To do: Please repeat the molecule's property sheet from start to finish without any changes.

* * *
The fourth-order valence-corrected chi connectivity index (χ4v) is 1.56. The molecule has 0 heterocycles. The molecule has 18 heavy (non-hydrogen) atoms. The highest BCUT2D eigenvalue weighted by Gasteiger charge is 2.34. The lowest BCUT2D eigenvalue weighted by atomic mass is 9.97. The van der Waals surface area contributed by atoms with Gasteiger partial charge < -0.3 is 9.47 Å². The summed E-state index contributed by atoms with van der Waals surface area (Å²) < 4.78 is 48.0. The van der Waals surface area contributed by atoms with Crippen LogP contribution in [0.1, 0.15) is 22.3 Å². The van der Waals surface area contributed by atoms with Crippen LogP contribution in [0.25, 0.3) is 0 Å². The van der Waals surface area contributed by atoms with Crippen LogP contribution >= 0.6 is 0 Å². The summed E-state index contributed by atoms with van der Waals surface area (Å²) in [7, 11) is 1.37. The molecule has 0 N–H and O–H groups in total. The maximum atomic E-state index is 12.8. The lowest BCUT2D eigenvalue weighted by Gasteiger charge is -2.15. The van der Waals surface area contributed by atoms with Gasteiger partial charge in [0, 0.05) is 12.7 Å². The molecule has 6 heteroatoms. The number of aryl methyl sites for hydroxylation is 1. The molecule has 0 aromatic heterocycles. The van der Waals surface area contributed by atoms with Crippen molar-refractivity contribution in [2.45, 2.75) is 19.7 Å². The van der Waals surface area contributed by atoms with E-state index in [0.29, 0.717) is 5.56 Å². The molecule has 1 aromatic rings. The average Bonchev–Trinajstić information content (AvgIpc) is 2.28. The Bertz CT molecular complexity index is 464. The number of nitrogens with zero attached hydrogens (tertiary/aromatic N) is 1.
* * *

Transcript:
The fourth-order valence-corrected chi connectivity index (χ4v) is 1.56. The molecule has 0 heterocycles. The molecule has 18 heavy (non-hydrogen) atoms. The highest BCUT2D eigenvalue weighted by Gasteiger charge is 2.34. The lowest BCUT2D eigenvalue weighted by atomic mass is 9.97. The van der Waals surface area contributed by atoms with Gasteiger partial charge < -0.3 is 9.47 Å². The summed E-state index contributed by atoms with van der Waals surface area (Å²) < 4.78 is 48.0. The van der Waals surface area contributed by atoms with Crippen LogP contribution in [0.1, 0.15) is 22.3 Å². The van der Waals surface area contributed by atoms with Crippen LogP contribution in [0.25, 0.3) is 0 Å². The van der Waals surface area contributed by atoms with Crippen LogP contribution >= 0.6 is 0 Å². The summed E-state index contributed by atoms with van der Waals surface area (Å²) in [7, 11) is 1.37. The molecule has 0 N–H and O–H groups in total. The maximum atomic E-state index is 12.8. The lowest BCUT2D eigenvalue weighted by Gasteiger charge is -2.15. The van der Waals surface area contributed by atoms with Gasteiger partial charge in [0, 0.05) is 12.7 Å². The molecule has 6 heteroatoms. The number of aryl methyl sites for hydroxylation is 1. The molecule has 0 aromatic heterocycles. The van der Waals surface area contributed by atoms with Crippen molar-refractivity contribution in [2.45, 2.75) is 19.7 Å². The van der Waals surface area contributed by atoms with E-state index in [0.29, 0.717) is 5.56 Å². The molecule has 1 aromatic rings. The average Bonchev–Trinajstić information content (AvgIpc) is 2.28. The Bertz CT molecular complexity index is 464. The number of nitrogens with zero attached hydrogens (tertiary/aromatic N) is 1.